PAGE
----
If you are walking around Vienna and find yourself near the Prater Recreation Park, you might come across a seemingly regular corner hotel. However, as soon as you go over the doorstep of Magdas Hotel, you notice this is a unique place: a hotel run by a team of refugees and locals.
Magdas is a social business founded by Caritas Österreich three years ago, with the purpose of matching tourism industry’s demand for employees with refugees in search of employment. Now there are 30 people, 20 of whom have a refugee status, from 14 different nations working in Magdas Hotel.
In order to get a deeper insight into the project, we met with the CEO Gabriela Sonnleitner.
G.S.: The idea for Magdas Hotel came up when we realized that, even with a work permit, the refugees hardly find work in Austria. We tend to focus on the problems and difficulties, hence sometimes we miss out to look at them from another perspective. Therefore, Caritas actually was thinking: “Why don’t we look at what people bring into this country and how can we make use of them in an area where it is difficult to find workers?” In Austria, the tourism industry has always suffered from the lack of employees. So in 2012, we came up with this social business pilot project. There were two years of planning, including nine months of rebuilding and restyling with the help of local volunteers.
How does your recruitment process go?
G.S.: It is a normal process – we work together with different institutions, NGOs, the National Hiring Hall and platforms like “Refugees Work”. Consequently, we have many partners in the recruitment process to find the right persons that can work here.
G.S.: No, they have their own flats. We don’t offer them housing because we want them to integrate into the community of Vienna; if we offered them rooms, they would stay in without going outside. We support their interaction with local Austrians and a normal lifestyle.
How is the interaction between the refugees and other employees?
G.S.: We call the others “experts” because they train the refugees at work. It is a normal working relation; the experts are often team leaders as they plan the activities and so on. However, we already have some successful examples, like the reception team leader, she is from the refugee target group. She started as a night receptionist, then shifted to the day, improved her skills and now she works as a team leader.
G.S.: Both. People come here and say they read about us in the newspaper and want to see. Still, it happens more and more often that people book us on booking.com because they like the style and price, but are unaware of our social business. Then they turn up and notice something is different. Sometimes they also don’t even realize anything at all.
Have you ever faced a negative reaction towards the project?
G.S.: No, I can say that people find it very positive and they are enthusiastic… If there’s any complaint, then it’s usually about the normal hotel issues that don’t work as smoothly as you would expect. But this happens in other hotels, too. We always discuss if our communication strategy should focus more on the refugee status, but we think that our ads should be balanced because we want to offer an ordinary working environment to our employees. We don’t want to put them on display or showcase them. The guests should get the feeling of the concept itself, but our staff should feel comfortable here too.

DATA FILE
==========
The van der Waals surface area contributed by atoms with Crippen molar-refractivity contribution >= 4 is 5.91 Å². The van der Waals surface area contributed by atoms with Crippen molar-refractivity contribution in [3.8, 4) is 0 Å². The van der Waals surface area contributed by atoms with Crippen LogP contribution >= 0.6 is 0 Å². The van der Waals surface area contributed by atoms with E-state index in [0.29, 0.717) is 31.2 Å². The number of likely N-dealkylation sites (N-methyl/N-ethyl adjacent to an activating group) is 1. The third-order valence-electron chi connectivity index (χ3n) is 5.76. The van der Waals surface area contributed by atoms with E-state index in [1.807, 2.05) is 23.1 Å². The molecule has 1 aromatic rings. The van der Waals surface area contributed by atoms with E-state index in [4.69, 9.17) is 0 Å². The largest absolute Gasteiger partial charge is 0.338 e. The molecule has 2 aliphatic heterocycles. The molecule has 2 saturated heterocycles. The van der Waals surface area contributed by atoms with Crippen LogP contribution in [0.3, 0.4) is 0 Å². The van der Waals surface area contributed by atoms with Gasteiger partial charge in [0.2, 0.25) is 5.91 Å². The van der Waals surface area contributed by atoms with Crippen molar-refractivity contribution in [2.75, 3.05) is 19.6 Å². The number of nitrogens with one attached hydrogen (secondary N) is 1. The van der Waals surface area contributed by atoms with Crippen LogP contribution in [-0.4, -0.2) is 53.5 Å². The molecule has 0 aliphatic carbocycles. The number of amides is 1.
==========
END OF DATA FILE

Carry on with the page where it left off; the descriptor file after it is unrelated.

G.S.: Yes, we are! Of course, there are many expenses, especially in the first years, which you never can expect. If all things go as planned, next year we will reach a state in which we will be on a zero-zero basis.
Can you please share a story of change, something that you are particularly proud of, in terms of the integration of refugees?
G.S.: Everybody, who is now part of the team, has a good story, I think. They started working, are very stable now and learn new things every day. We help them in their training and motivate them to progress. For example, our 17-year old employee is starting to study now; he is very intelligent and manages everything by himself. And we also have a little fund, donated by our guests, from which we can support the education and training if needed. Also, we offer official traineeships. They can participate in a three-year national training program to get an official diploma.
What has been the biggest challenge you have had to face so far?
G.S.: Everything… [Laughing] No… I think it was to find the right staff and make a good team. You have to put much energy into it, in order to make it work…
G.S.: As for now, our pilot project is meant to run for five years. Within that time our primary goal isn’t to make a profit. Of course, we want to run a business and pay back our debts, but our main goal is to train our employees well. And once the project ends, we will decide whether we want to turn it completely into a business and…kind of… buy this building from Caritas, or if we want to give it back, saying “OK, the experiment has worked out well. We’ve shown to the Austrian tourism companies that refugees are a great workforce.” So the idea has been to make others look at us and see that it works out really well and are more open to employing this target group. We want to wake up the tourism industry. Integration is more than possible.
*This article is a result of the Youth Exchange “Raise Your V.O.I.C.E. 0.3” which focused on raising the voice of marginalized groups across their societies, highlighting the true obstacles they face as the result of the “stigma” put to them by “legitimate society”, or the society living within the margins. The Youth Exchange was hosted by the team of Mladiinfo Austria from 03-08 December 2016, in Vienna, Austria.